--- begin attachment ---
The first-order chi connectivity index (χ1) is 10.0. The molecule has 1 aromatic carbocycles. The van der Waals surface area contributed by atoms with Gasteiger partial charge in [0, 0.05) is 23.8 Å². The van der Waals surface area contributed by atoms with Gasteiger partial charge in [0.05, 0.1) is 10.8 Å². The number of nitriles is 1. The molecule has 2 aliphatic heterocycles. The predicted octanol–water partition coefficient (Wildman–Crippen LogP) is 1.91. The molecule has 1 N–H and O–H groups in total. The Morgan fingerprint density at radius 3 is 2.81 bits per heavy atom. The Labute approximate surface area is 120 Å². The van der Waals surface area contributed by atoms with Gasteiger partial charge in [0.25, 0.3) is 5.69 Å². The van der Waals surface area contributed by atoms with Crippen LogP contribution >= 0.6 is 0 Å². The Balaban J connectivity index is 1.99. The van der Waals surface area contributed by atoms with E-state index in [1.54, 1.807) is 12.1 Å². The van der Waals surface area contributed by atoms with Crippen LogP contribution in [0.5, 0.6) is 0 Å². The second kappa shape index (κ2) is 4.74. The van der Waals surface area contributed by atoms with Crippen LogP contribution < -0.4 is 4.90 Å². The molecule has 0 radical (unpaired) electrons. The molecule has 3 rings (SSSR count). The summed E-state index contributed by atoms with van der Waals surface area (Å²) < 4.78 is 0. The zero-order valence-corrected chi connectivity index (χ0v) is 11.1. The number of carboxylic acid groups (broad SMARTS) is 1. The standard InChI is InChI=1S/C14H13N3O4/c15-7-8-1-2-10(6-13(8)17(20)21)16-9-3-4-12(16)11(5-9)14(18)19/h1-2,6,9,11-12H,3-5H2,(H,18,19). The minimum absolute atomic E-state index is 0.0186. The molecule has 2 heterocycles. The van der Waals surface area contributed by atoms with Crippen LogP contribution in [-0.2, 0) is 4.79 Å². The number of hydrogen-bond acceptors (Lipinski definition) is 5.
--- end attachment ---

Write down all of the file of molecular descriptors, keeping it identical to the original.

The first-order chi connectivity index (χ1) is 10.0. The molecule has 1 aromatic carbocycles. The van der Waals surface area contributed by atoms with Gasteiger partial charge in [0, 0.05) is 23.8 Å². The van der Waals surface area contributed by atoms with Gasteiger partial charge in [0.05, 0.1) is 10.8 Å². The number of nitriles is 1. The molecule has 2 aliphatic heterocycles. The predicted octanol–water partition coefficient (Wildman–Crippen LogP) is 1.91. The molecule has 1 N–H and O–H groups in total. The Morgan fingerprint density at radius 3 is 2.81 bits per heavy atom. The Labute approximate surface area is 120 Å². The van der Waals surface area contributed by atoms with Gasteiger partial charge in [0.25, 0.3) is 5.69 Å². The van der Waals surface area contributed by atoms with Crippen LogP contribution >= 0.6 is 0 Å². The Balaban J connectivity index is 1.99. The van der Waals surface area contributed by atoms with E-state index in [1.54, 1.807) is 12.1 Å². The van der Waals surface area contributed by atoms with Crippen LogP contribution in [0.5, 0.6) is 0 Å². The second kappa shape index (κ2) is 4.74. The van der Waals surface area contributed by atoms with Crippen LogP contribution < -0.4 is 4.90 Å². The molecule has 0 radical (unpaired) electrons. The molecule has 3 rings (SSSR count). The summed E-state index contributed by atoms with van der Waals surface area (Å²) < 4.78 is 0. The zero-order valence-corrected chi connectivity index (χ0v) is 11.1. The number of carboxylic acid groups (broad SMARTS) is 1. The standard InChI is InChI=1S/C14H13N3O4/c15-7-8-1-2-10(6-13(8)17(20)21)16-9-3-4-12(16)11(5-9)14(18)19/h1-2,6,9,11-12H,3-5H2,(H,18,19). The minimum absolute atomic E-state index is 0.0186. The molecule has 2 heterocycles. The van der Waals surface area contributed by atoms with Crippen LogP contribution in [-0.2, 0) is 4.79 Å². The number of hydrogen-bond acceptors (Lipinski definition) is 5.